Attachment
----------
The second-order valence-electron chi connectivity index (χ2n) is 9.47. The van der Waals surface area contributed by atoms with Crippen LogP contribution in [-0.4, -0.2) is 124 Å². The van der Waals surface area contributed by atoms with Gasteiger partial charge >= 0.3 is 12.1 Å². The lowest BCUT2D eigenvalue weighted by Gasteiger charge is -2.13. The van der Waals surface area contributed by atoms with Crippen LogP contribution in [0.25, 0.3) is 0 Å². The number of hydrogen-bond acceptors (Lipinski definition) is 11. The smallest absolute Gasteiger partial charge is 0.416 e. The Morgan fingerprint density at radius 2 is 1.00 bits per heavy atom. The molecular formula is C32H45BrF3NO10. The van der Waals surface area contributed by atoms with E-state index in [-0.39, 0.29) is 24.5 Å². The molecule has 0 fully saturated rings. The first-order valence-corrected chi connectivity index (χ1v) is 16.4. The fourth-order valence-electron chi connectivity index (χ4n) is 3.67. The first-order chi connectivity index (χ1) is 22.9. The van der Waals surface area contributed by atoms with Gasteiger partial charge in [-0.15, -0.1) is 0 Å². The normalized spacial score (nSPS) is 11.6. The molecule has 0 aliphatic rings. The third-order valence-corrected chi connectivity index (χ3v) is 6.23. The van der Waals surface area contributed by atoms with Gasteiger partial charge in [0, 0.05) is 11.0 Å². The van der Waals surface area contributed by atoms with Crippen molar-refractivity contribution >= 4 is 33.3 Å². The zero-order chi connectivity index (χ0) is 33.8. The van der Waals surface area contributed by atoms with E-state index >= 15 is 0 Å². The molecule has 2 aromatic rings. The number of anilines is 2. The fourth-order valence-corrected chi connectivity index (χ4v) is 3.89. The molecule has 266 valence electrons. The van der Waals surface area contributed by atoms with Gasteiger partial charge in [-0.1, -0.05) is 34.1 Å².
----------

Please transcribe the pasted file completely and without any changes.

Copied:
The second-order valence-electron chi connectivity index (χ2n) is 9.47. The van der Waals surface area contributed by atoms with Crippen LogP contribution in [-0.4, -0.2) is 124 Å². The van der Waals surface area contributed by atoms with Gasteiger partial charge >= 0.3 is 12.1 Å². The lowest BCUT2D eigenvalue weighted by Gasteiger charge is -2.13. The van der Waals surface area contributed by atoms with Crippen LogP contribution in [0.25, 0.3) is 0 Å². The number of hydrogen-bond acceptors (Lipinski definition) is 11. The smallest absolute Gasteiger partial charge is 0.416 e. The Morgan fingerprint density at radius 2 is 1.00 bits per heavy atom. The molecular formula is C32H45BrF3NO10. The van der Waals surface area contributed by atoms with E-state index in [-0.39, 0.29) is 24.5 Å². The molecule has 0 fully saturated rings. The first-order valence-corrected chi connectivity index (χ1v) is 16.4. The fourth-order valence-electron chi connectivity index (χ4n) is 3.67. The first-order chi connectivity index (χ1) is 22.9. The van der Waals surface area contributed by atoms with Gasteiger partial charge in [-0.15, -0.1) is 0 Å². The normalized spacial score (nSPS) is 11.6. The molecule has 0 aliphatic rings. The third-order valence-corrected chi connectivity index (χ3v) is 6.23. The van der Waals surface area contributed by atoms with Gasteiger partial charge in [0, 0.05) is 11.0 Å². The van der Waals surface area contributed by atoms with Crippen molar-refractivity contribution >= 4 is 33.3 Å². The zero-order chi connectivity index (χ0) is 33.8. The van der Waals surface area contributed by atoms with E-state index >= 15 is 0 Å². The molecule has 2 aromatic rings. The number of anilines is 2. The fourth-order valence-corrected chi connectivity index (χ4v) is 3.89. The molecule has 266 valence electrons. The van der Waals surface area contributed by atoms with Gasteiger partial charge in [-0.1, -0.05) is 34.1 Å².